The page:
About the Book:
Talented young seamstress Juliet Glitch has been putting the finishing touches on a wedding dress for socialite, Nadia Solvay. When Nadia’s father dies unexpectedly two weeks before the wedding, mother of the bride, Olga Solvay, a former prima ballerina and Russian expatriate, asks Juliet to hem her son Nikolai’s trousers for the funeral. He has just returned to America from England, where he has been attending a “school for the blind.”
Juliet’s life in the small but elite community of Historia, New Hampshire, is complicated. Her nineteen-year-old brother, Rome, has Asperger’s, and their aunt, with whom they live, raises chickens and hoards junk. After meeting Nikolai, Juliet finds herself drawn to the intense and serious
young man who is not what she expected. As Nikolai and Juliet spend time together, they embark on
a psychological and emotional journey into family dysfunction and repressed memories surrounding
his mother’s defection from the Soviet Union twenty years earlier. Set against the backdrop of autumn 1989, during the Glasnost era, Nikolai’s family secrets crash alongside the crumbling Berlin Wall.
Written in Chicoine’s trademark lyrical style, Blind Stitches provides a compelling study in
family delusion and secrets, along with a touching love story that contains heartbreaking revelations
of its own.
Q&A with J.B. Chicoine:
1. What was your inspiration for the characters and storyline in this novel?
Have you ever noticed how when a relatively sane person lives with crazy people, they can get drawn into the dysfunction of someone else’s even crazier family drama without realizing how nuts it all actually is? It becomes almost absurd, and I love absurdity! I’m also fascinated with mental quirks if not full-blown mental illnesses, which is probably why I love movies like Lars and the Real Girl, Benny and Joon, and Harold and Maude (generally lighthearted presentations of mental illness—an otherwise dark and depressing subject). I wanted to write about an absurd manifestation of Delusional Disorder, and while I was at it, I threw in a few other disorders, such as Narcissistic, Dissociative, a mild case of Hording, and a touch of Asperger’s Syndrome. I have known a lot of people with ‘mental quirks’ and I find them interesting and often highly intelligent—great characters. From there, it’s a matter of coming up with plausible reasons for their mental anomalies and building a story around it. That said, having dealt with my own depression and anxiety over the years, and even having to admit a close friend to a facility for treatment of a severe mental illness, I do not mean to trivialize the subject.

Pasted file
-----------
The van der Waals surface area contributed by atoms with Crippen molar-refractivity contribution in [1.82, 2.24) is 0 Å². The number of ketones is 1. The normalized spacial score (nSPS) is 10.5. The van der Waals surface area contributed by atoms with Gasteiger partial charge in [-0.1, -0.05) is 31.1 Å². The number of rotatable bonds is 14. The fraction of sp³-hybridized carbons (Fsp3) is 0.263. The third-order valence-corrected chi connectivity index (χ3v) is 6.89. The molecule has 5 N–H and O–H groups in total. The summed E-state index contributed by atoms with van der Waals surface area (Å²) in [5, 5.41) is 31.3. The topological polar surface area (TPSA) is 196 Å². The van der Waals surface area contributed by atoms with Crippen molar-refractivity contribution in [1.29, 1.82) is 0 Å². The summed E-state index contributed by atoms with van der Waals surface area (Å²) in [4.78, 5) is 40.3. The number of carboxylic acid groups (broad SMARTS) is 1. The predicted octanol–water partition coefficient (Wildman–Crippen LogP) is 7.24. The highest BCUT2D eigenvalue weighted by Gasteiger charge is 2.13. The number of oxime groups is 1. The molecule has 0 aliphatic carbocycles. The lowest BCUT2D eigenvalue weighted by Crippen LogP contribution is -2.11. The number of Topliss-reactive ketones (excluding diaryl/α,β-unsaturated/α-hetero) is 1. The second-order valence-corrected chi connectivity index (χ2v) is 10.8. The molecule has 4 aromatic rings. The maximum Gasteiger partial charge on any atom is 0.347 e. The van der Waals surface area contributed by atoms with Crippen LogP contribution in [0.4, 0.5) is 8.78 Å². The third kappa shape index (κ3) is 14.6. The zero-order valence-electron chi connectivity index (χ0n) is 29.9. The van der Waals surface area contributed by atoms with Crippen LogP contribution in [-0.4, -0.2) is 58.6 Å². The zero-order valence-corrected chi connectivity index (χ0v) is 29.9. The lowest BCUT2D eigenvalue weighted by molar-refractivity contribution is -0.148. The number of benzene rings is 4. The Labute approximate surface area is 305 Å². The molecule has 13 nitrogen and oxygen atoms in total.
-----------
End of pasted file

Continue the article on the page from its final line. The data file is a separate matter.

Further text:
2. The story takes place during the Glasnost era, at the time of the fall of the Berlin Wall. Why did you choose to set the events of the novel during this historical time period?
I took the circuitous route to that time period. When I determined that the delusional mother was a Russian expatriate—a former ballerina in the Kirov—and since I rather like symbolism and metaphors in my writing, it just seemed like a perfect time frame. I also like writing stories during times in which there wasn’t a lot of technology, like cell phones and such. And I remember when the Berlin Wall fell. It made me realize how little I knew of the Russian people and how much of my knowledge had been tainted by Cold War propaganda and Hollywood—I mean, Russians were always portrayed as spies! In fact, when I started researching Russian history, it brought me to tears. Not that I shed new light on Russians—and I might have employed a few stereotypes, but I’ve come away with a greater appreciation for a truly noble people.